A recent survey has revealed Rape Crisis centres in England and Wales received over 3,000 weekly calls on average, as reported experiences of sexual assault at university are on the rise.
The results show that reports of rape came from both male and female students, with about a third of British female students experiencing sexual harassment in university environments. In addition, half of all female students, and a third of males expressed knowing a friend or relative who had been affected by sexual assault.
The survey was conducted by The Telegraph from March 2014 to March 2015.
Unwelcome sexual advances, in the form of inappropriate touching and groping, is a major problem on many UK campuses. As reported by the NUS, it affected 26 per cent of university students back in 2014. According to a report published by EUSA in the same year, almost a third of students reported that they had been subjected to sexual harassment. Rape Crisis Scotland also stated that there had been a 23 per cent increase in reported cases of rape since 2013.
In a statement to The Student, Urte Macikene, EUSA Vice President Services said: “Behaviour which constitutes sexual harassment is not always intentional or malicious, but that doesn’t make it any less harmful. Examples include catcalling, making sexualised comments about people’s appearance or sexuality, or joking about their sex life or appearance”.
Referring to the Sexual Offences Scotland Act 2009, Professor Sharon Cowan, a teacher of Criminal Law at the University of Edinburgh, told The Student that the definition of consent should entail “free agreement, and that a person can withdraw consent at any time.
She continued: “They should know that consent to sexual activity is fundamentally important, and that checking to make sure that the other person is capable of consenting (i.e. not too drunk) and that they are really consenting, is the only way to ensure there is mutual agreement to whatever is going on.
“The double challenge for us as a society is to empower people to say no to sex that they don’t want, and to encourage people to keep checking and be aware of how their sexual partner is feeling, and whether they want to engage in – and continue with – sex.”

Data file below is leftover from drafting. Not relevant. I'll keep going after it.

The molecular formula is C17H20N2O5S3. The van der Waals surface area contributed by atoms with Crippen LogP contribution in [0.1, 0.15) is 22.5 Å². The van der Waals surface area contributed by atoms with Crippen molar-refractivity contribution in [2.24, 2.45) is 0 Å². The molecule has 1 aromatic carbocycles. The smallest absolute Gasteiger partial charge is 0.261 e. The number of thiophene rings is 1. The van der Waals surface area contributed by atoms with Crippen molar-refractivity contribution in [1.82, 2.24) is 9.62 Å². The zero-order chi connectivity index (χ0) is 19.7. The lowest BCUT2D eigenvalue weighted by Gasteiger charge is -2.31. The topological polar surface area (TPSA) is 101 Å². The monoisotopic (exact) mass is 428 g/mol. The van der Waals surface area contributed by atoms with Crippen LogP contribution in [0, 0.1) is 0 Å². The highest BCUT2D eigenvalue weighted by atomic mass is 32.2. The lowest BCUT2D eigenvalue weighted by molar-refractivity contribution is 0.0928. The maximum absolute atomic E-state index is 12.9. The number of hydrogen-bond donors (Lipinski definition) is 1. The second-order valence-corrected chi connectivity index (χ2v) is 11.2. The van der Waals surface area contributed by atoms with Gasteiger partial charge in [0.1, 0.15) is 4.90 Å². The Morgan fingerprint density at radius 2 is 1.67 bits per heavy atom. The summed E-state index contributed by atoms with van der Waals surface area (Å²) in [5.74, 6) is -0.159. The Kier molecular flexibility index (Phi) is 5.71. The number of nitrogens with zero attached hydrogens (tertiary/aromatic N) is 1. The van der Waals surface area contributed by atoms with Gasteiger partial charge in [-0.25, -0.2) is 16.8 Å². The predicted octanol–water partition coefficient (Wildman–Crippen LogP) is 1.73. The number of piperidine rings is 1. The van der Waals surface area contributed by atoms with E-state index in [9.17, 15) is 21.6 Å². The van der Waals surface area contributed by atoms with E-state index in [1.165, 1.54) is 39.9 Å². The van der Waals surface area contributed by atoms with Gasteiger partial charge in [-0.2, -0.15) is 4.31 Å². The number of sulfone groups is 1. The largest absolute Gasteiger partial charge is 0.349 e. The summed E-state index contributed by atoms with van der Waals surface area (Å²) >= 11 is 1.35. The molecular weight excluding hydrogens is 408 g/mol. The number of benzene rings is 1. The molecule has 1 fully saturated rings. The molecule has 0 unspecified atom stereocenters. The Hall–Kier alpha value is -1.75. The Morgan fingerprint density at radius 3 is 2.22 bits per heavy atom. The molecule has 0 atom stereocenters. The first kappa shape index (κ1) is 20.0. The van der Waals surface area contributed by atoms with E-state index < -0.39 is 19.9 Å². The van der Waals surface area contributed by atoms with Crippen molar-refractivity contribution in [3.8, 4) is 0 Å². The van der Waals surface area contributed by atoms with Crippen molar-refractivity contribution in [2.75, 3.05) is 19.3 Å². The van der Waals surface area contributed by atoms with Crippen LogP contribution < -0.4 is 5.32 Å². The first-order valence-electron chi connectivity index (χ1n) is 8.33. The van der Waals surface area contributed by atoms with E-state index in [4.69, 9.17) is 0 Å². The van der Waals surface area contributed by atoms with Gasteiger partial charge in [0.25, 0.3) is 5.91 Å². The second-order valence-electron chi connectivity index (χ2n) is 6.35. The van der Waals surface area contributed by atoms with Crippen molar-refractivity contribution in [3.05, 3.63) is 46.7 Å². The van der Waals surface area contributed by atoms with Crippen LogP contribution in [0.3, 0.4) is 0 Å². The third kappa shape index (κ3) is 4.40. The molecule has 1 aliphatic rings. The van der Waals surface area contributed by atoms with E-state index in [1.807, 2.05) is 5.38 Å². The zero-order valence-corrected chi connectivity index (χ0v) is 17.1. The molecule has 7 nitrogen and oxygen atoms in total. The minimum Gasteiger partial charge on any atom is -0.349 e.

Cowan also commented on the significance in the high number of men who had come forward to report sexual violence, saying: “This is definitely a change from years gone by as men have grown in confidence that they can report incidents to the police and they will be treated seriously”.
The University of Edinburgh has employed efforts recently to increase support services and raise awareness on the issue, with a campus-wide campaign encouraging people to call out inappropriate jokes or behaviour. “At EUSA, all of our staff are trained to respond to sexual harassment complaints, and we have a strict zero tolerance policy towards sexual harassment. Anyone making others feel uncomfortable in our venues will be immediately asked to leave,” Macikene told The Student.
Furthermore, the Student Counselling Service is available to provide free confidential counselling to all students of the University. “Counsellors won’t force someone to talk about something they are not ready to do so, a University spokesperson told The Student. “Students in crisis are seen very quickly and can access links in Edinburgh Rape Crisis Centre”
Despite the efforts, Professor Cowan suggests there can be more done to eradicate the culture that allows and often undermines the seriousness of harassment. She told The Student: “the challenge for the university is to ensure that there is not a culture amongst certain groups of (particularly male) students, as has been reported in recent years, that rape is tolerated or celebrated (e.g. by the rugby club, or during Freshers’ week, or by the ‘Alpha Sigma’ ‘frat’ group) or dismissed as trivial.”
However many members of the student community feel the university can still do more for supporting victims of sexual harassment.
Marie Larsson, member of the Equalise campaign group, told The Student: “The university needs to be loudly and more frequently saying that there are services that students can use as well as how to access them, it is not acceptable to only provide a list of websites and service providers – like I was given at the start of my first year – and for them to think that this is enough: it is not”.
Equalise is responsible for hosting its second annual week-long event series aimed at raising awareness and fundraising to support the Edinburgh Rape Crisis Centre. The events will take place this year from January 30 to February 5.
Larsson told The Student: “We also hope to encourage people to start thinking and talking about consent and sexual violence with friends, flatmates, course-mates, etc. This is how we think we can make a contribution to dealing with gender-based violence.
“I think that many people are unaware of what consent is and how to make sure you have it and I feel like there is a disconnect between what people see as consent from others and what they feel when reflecting on their own comfort and consent.
“This is clearly an enormous problem.”
Image credit: Flickr: David Tan